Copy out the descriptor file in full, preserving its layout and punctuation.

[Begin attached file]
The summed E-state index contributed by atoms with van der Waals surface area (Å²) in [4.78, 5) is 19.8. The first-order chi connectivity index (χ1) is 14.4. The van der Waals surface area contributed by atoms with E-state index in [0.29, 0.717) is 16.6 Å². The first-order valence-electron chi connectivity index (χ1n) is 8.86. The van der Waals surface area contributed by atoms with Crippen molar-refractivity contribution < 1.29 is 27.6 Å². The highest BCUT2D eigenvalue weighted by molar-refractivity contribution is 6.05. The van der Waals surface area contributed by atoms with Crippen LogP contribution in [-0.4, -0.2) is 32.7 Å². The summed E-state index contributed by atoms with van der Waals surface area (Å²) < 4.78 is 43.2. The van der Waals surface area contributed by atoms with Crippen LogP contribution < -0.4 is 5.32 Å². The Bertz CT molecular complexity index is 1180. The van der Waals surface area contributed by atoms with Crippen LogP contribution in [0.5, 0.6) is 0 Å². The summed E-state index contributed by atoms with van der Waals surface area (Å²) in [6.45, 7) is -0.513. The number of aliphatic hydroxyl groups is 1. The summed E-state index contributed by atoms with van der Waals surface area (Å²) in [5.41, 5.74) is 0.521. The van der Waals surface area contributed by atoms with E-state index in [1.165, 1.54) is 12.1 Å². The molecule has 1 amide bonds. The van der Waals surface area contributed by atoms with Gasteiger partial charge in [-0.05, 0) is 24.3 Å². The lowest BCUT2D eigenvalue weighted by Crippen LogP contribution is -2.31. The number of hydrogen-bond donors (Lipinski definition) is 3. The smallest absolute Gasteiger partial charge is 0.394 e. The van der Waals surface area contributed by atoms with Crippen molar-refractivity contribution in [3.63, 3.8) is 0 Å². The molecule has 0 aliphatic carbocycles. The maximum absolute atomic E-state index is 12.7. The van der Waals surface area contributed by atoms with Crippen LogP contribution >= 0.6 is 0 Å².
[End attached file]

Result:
The summed E-state index contributed by atoms with van der Waals surface area (Å²) in [4.78, 5) is 19.8. The first-order chi connectivity index (χ1) is 14.4. The van der Waals surface area contributed by atoms with E-state index in [0.29, 0.717) is 16.6 Å². The first-order valence-electron chi connectivity index (χ1n) is 8.86. The van der Waals surface area contributed by atoms with Crippen molar-refractivity contribution < 1.29 is 27.6 Å². The highest BCUT2D eigenvalue weighted by molar-refractivity contribution is 6.05. The van der Waals surface area contributed by atoms with Crippen LogP contribution in [-0.4, -0.2) is 32.7 Å². The summed E-state index contributed by atoms with van der Waals surface area (Å²) < 4.78 is 43.2. The van der Waals surface area contributed by atoms with Crippen LogP contribution < -0.4 is 5.32 Å². The Bertz CT molecular complexity index is 1180. The van der Waals surface area contributed by atoms with Crippen LogP contribution in [0.5, 0.6) is 0 Å². The summed E-state index contributed by atoms with van der Waals surface area (Å²) in [6.45, 7) is -0.513. The number of aliphatic hydroxyl groups is 1. The summed E-state index contributed by atoms with van der Waals surface area (Å²) in [5.41, 5.74) is 0.521. The van der Waals surface area contributed by atoms with E-state index in [1.165, 1.54) is 12.1 Å². The molecule has 1 amide bonds. The van der Waals surface area contributed by atoms with Gasteiger partial charge in [-0.05, 0) is 24.3 Å². The lowest BCUT2D eigenvalue weighted by Crippen LogP contribution is -2.31. The number of hydrogen-bond donors (Lipinski definition) is 3. The smallest absolute Gasteiger partial charge is 0.394 e. The van der Waals surface area contributed by atoms with Crippen molar-refractivity contribution in [3.63, 3.8) is 0 Å². The molecule has 0 aliphatic carbocycles. The maximum absolute atomic E-state index is 12.7. The van der Waals surface area contributed by atoms with Crippen LogP contribution >= 0.6 is 0 Å².